Well, here’s how: by awarding the Palme d’Or, the most prestigious award on the film festival circuit, to a three-hour drama about young French lesbians that features some of the most roastingly explicit scenes of real sex in the history of (non-pornographic) cinema.
Abdellatif Kechiche’s Blue is the Warmest Colour is an impeccable choice for the Palme: as I wrote in my five-star rave earlier this week, it is an extraordinary, prolonged popping-candy explosion of pleasure, sadness, anger, lust and hope. The plot of Kechiche’s film is nothing you haven’t seen before on a primetime soap opera – two young people meet, fall in love, move in together, drift apart – but it is performed and captured with such skin-tingling intimacy that you feel you are somehow also a part of that relationship.
The sex scenes have proved to be a major talking point; particularly one 15-minute extravaganza that occurs roughly halfway through the picture. Kechiche’s camerawork is entirely unfussy, and yet it operates almost like one of those abstracted dance interludes in films like An American In Paris and A Star Is Born; an ecstatic celebration of the way human bodies can move, interact and interlock.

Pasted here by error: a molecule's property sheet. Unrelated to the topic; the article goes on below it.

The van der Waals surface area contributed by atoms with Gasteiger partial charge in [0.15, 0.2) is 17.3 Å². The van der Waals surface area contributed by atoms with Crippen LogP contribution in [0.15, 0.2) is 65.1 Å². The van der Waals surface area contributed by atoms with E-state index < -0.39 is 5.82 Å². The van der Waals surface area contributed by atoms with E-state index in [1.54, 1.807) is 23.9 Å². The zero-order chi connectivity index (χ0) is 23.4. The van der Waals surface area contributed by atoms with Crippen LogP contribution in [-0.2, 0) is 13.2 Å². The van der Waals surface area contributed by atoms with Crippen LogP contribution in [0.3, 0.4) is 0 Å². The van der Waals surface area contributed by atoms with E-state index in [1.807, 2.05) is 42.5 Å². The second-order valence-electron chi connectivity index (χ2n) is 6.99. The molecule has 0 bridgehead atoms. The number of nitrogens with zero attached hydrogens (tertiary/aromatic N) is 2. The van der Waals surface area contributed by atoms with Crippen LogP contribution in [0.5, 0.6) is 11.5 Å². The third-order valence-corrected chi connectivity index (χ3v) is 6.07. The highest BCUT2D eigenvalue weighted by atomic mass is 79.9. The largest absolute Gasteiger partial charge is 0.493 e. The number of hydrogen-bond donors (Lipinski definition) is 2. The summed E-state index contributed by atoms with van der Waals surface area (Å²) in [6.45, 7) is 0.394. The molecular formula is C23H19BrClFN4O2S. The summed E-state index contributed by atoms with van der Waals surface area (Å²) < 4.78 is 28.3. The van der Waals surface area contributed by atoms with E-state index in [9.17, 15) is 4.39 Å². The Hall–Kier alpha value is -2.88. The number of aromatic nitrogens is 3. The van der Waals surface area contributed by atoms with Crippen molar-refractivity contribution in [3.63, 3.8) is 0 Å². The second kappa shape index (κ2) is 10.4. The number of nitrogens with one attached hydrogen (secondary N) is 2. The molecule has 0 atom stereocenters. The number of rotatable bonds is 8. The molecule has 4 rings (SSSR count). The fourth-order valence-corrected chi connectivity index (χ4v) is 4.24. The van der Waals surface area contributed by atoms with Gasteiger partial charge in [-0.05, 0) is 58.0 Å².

So a great film triumphed on the night. But it gets better still: by handing the prize jointly to Kechiche and also his two lead actresses, Adèle Exarchopolous and Léa Seydoux, Spielberg and his fellow jurors have tripled the number of female Palme d’Or winners at a stroke. Exarchopolous and Seydoux now stand alongside Jane Campion, who was a (joint) Palme winner in 1993, for The Piano.
The jury’s other selections were also enormously satisfying. The Grand Prix, effectively Cannes’ runner-up medal, went to Inside Llewyn Davis, the Coen brothers’ hymn to squandered potential. This feels like an obvious choice, but only because the film was so overwhelmingly well received: my five-star rave was one of many to appear after it screened last Sunday night.
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